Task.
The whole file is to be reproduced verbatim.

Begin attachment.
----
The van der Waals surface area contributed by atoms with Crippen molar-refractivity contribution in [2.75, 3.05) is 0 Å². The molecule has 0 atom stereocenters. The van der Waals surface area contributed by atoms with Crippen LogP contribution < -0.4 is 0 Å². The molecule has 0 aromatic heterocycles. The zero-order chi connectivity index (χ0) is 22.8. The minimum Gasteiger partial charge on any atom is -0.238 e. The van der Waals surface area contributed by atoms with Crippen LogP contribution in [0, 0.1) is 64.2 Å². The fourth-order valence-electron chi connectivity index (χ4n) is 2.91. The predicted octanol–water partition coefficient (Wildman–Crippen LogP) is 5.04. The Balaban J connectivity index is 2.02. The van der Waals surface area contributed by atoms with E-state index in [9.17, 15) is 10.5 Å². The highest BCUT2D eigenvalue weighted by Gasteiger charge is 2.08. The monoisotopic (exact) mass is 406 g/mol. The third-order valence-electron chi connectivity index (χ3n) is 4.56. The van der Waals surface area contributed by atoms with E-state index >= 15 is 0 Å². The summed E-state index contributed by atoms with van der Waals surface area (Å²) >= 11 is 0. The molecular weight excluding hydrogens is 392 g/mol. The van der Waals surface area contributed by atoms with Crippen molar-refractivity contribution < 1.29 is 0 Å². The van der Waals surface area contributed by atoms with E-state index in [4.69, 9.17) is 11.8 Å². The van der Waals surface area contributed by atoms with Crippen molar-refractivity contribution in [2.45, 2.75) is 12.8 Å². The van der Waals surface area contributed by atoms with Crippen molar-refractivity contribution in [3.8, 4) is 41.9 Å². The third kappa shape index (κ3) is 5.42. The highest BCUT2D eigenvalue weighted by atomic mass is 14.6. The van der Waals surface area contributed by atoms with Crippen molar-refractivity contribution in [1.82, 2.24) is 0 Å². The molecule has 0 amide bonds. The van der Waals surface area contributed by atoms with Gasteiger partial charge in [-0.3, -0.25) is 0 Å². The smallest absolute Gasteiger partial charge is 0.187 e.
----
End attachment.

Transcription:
The van der Waals surface area contributed by atoms with Crippen molar-refractivity contribution in [2.75, 3.05) is 0 Å². The molecule has 0 atom stereocenters. The van der Waals surface area contributed by atoms with Crippen LogP contribution < -0.4 is 0 Å². The molecule has 0 aromatic heterocycles. The zero-order chi connectivity index (χ0) is 22.8. The minimum Gasteiger partial charge on any atom is -0.238 e. The van der Waals surface area contributed by atoms with Crippen LogP contribution in [0, 0.1) is 64.2 Å². The fourth-order valence-electron chi connectivity index (χ4n) is 2.91. The predicted octanol–water partition coefficient (Wildman–Crippen LogP) is 5.04. The Balaban J connectivity index is 2.02. The van der Waals surface area contributed by atoms with E-state index in [9.17, 15) is 10.5 Å². The highest BCUT2D eigenvalue weighted by Gasteiger charge is 2.08. The monoisotopic (exact) mass is 406 g/mol. The third-order valence-electron chi connectivity index (χ3n) is 4.56. The van der Waals surface area contributed by atoms with E-state index >= 15 is 0 Å². The summed E-state index contributed by atoms with van der Waals surface area (Å²) >= 11 is 0. The molecular weight excluding hydrogens is 392 g/mol. The van der Waals surface area contributed by atoms with Crippen molar-refractivity contribution < 1.29 is 0 Å². The van der Waals surface area contributed by atoms with E-state index in [4.69, 9.17) is 11.8 Å². The van der Waals surface area contributed by atoms with Crippen molar-refractivity contribution in [2.45, 2.75) is 12.8 Å². The van der Waals surface area contributed by atoms with Crippen molar-refractivity contribution in [3.8, 4) is 41.9 Å². The third kappa shape index (κ3) is 5.42. The highest BCUT2D eigenvalue weighted by atomic mass is 14.6. The van der Waals surface area contributed by atoms with Crippen molar-refractivity contribution in [1.82, 2.24) is 0 Å². The molecule has 0 amide bonds. The van der Waals surface area contributed by atoms with Gasteiger partial charge in [-0.3, -0.25) is 0 Å². The smallest absolute Gasteiger partial charge is 0.187 e.